Even so, the combat is very fun. There is another problem with the combat system, however: every monster is immune to one or more elements. This means that you need to open the equipment menu, switch swords AND elemental power-up, and then kill the monster. That's not so bad, right? It gets worse, though. There is NO WAY of telling which elements an enemy is immune to! The game will confuse you with the color of the monsters. Monsters generally come in colors corresponding to the four elements, so you may perhaps envision a cycle of water beats fire and so on. But nope, the game has no such thing. A red enemy may be immune to fire. He may also be susceptible to fire! This means that you basically will use your strongest sword until you encounter an enemy that is immune to whatever element you're using, and then you're forced to switch elements in a trial-and-error fashion until you get it right. Attacks that are ineffective are indicated with a clang. However, also this clang is not an entirely accurate indicator of immunity! You'll be appalled to learn that the programmers didn't incorporate a defense stat for monsters, but instead made monsters immune to all attacks from a player under a certain level. This was probably not out of laziness, though. It is basically a way of telling you you're underleveled and need to go grind before coming back. You can only be sure of this if all current elements are ineffective. This is mostly an issue with boss fights. That's also a pretty big problem. It's certainly frustrating to walk through a dungeon and reach the boss at the end, only to learn that your level isn't high enough to damage the boss. You then have to go out of the dungeon, level up somewhere, and come back.
These features may be cleverly invented, but it kinda gets in the way of having fun. Don't get me wrong, there is plenty of fun to be had. It just could have been a smoother experience without these intended limitations. One last gripe I have with the game is that it barely gives any hints about where you have to go! I mean, sure, "Go to the Cave" hints towards going to the cave. So I find the cave, pass through it, and end up in a secluded area with a tiny house. The house? Empty. Turns out you have to talk to a specific NPC first, in order to trigger another NPC being at that house at the end of the cave. How do I know this? I checked an FAQ. Otherwise, I would be left to my own devices, checking every nook and cranny for alternate paths. Even if you talk to every NPC in town upon arrival, it may not be enough, because the trigger NPCs may themselves need to be triggered first. My advice: USE AN FAQ!!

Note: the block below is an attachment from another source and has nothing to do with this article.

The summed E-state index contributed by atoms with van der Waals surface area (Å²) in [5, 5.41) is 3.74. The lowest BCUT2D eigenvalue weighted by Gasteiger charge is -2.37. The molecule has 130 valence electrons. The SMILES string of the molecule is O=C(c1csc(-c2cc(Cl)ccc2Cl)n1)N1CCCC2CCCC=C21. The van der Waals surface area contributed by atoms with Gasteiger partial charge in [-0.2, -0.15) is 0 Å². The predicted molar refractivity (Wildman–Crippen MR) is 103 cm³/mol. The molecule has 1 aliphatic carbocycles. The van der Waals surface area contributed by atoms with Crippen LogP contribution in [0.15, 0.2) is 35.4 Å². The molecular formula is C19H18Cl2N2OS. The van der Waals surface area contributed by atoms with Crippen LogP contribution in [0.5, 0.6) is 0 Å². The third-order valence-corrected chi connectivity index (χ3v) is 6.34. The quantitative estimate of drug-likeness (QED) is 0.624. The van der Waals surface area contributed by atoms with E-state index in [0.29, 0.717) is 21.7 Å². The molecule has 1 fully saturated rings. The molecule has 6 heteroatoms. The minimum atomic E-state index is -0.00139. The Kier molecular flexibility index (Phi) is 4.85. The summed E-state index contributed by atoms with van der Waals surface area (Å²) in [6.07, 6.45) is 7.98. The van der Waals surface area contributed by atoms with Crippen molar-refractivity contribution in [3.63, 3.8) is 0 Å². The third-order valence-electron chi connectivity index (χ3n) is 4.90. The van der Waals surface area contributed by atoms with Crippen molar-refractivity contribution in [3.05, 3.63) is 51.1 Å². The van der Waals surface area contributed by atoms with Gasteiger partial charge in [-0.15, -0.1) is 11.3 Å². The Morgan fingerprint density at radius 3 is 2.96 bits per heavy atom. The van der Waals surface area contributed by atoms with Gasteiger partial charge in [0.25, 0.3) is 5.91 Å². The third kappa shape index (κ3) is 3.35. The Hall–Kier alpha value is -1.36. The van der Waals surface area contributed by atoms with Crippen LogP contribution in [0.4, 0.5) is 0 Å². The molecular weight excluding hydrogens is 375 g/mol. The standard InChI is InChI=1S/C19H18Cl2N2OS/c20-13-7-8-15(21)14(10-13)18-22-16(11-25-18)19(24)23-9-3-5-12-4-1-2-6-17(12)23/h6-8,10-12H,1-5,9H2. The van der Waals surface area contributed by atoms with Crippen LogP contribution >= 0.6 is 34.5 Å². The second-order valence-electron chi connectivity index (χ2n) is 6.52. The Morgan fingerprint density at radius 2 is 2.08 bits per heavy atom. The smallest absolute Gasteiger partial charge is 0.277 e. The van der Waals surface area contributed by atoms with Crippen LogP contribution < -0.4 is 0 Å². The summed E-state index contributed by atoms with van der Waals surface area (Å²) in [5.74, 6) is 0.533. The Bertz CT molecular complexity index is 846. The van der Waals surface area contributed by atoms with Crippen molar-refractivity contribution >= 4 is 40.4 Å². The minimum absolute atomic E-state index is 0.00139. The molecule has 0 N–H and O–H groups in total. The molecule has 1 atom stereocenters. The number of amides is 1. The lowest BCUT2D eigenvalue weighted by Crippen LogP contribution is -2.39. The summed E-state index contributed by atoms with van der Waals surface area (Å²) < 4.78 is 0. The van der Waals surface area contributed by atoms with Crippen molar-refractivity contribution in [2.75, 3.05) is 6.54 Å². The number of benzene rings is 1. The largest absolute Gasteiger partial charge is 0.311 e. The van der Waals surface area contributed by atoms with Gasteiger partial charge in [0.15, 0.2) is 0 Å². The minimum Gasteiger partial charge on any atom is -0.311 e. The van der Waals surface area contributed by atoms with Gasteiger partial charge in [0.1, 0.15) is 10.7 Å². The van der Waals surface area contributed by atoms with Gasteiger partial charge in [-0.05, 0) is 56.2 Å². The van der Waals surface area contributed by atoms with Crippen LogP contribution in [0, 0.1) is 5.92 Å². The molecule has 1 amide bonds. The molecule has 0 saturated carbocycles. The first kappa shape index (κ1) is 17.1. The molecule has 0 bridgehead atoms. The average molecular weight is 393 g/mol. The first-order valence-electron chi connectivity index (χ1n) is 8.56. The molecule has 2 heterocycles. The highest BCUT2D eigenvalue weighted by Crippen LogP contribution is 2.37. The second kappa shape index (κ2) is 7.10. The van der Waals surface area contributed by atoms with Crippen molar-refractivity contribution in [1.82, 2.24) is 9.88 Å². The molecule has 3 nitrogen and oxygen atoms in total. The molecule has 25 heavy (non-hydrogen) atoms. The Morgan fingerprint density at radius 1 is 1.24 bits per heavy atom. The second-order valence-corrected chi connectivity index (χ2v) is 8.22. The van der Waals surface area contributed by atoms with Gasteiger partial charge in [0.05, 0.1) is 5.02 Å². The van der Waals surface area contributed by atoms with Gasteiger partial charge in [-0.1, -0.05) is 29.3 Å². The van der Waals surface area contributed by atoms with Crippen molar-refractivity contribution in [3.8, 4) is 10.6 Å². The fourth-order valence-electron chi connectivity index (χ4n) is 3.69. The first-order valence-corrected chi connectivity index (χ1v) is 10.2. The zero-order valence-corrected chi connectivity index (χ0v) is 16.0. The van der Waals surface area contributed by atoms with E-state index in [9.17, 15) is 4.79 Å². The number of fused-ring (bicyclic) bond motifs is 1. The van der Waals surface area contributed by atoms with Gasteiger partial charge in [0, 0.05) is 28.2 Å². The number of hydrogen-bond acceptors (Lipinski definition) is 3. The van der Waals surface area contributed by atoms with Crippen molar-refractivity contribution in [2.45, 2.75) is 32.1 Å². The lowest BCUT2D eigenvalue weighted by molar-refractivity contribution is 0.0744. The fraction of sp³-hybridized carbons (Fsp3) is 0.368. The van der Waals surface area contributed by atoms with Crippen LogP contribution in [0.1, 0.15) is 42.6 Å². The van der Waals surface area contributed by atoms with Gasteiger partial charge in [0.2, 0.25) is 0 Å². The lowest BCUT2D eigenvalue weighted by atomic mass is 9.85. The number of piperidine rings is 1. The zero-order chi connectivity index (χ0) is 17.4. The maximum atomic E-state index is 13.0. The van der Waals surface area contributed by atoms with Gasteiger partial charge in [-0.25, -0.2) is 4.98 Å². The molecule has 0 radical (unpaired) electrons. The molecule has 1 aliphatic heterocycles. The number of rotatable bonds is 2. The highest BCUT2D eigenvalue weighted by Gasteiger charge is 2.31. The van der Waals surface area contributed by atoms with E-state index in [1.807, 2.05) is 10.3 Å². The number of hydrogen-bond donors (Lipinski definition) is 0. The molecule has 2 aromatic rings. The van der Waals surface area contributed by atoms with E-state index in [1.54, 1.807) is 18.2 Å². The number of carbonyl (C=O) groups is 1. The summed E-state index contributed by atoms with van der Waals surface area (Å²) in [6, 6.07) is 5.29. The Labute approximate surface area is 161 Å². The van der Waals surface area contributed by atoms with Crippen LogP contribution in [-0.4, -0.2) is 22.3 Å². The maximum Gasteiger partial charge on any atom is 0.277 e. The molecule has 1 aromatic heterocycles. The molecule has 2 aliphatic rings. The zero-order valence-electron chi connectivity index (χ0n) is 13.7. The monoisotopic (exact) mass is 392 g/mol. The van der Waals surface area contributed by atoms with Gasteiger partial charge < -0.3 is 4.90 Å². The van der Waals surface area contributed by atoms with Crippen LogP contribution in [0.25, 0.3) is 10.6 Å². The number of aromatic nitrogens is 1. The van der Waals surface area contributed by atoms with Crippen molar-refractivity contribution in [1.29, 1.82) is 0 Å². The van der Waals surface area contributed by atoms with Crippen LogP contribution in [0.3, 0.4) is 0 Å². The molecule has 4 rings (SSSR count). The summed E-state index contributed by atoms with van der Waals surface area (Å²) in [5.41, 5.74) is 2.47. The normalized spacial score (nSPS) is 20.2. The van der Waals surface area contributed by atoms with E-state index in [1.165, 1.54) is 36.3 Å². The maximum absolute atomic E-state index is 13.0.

It may sound like I'm generally negative about the game. I actually really liked the game, and I'm willing to call it one of the best NES games out there. I just think it's necessary to make the limitations crystal clear. At the point of release, these were innovative features and not necessarily limitations. However, those features don't really stand the test of time: If you play it now, chances are you'll find the game incredibly frustrating if you're not using an FAQ. While we're on that subject, Mike's RPG Center has a bullet-point walkthrough, game maps, and more.
The game IS good. The combat is fun when you get the hang of it, the graphics are more than decent for a NES game, and the fact that the game encourages some grinding actually works in the game's favor. The game's max level is 16, and you have an on-screen representation of the amount of experience needed to level up. Level grinding is one thing, leveling up whenever you encounter monsters of bosses that outlevel you, but there is also money grinding. All monsters drop coins that you can pick up. This money can be used to buy consumable items and, more importantly, new equipment. Upon arriving at a new town, you might find yourself short of funds for the equipment upgrades the shop has to offer. You can choose to go on with your current gear, or to head outside of town and grind for money. The money grinding was actually one of the most memorable times I had with the game.
To sum it up, Crystalis is an Action RPG that has aged quite a bit but still offers solid gameplay. I'd give the game a score of 8/10.
Have you played this game? Let me know how you experienced the game! If you didn't, I can whole-heartedly recommend Crystalis on the NES.
Hey. I'm Fazermint. And I'm Juicy!
Level 4: Living Statue
Joined: 22 Mar 2016
|Heikki Posted: Sat Aug 27, 2016 2:17 pm Post subject:
|Never played it but it seems quite interesting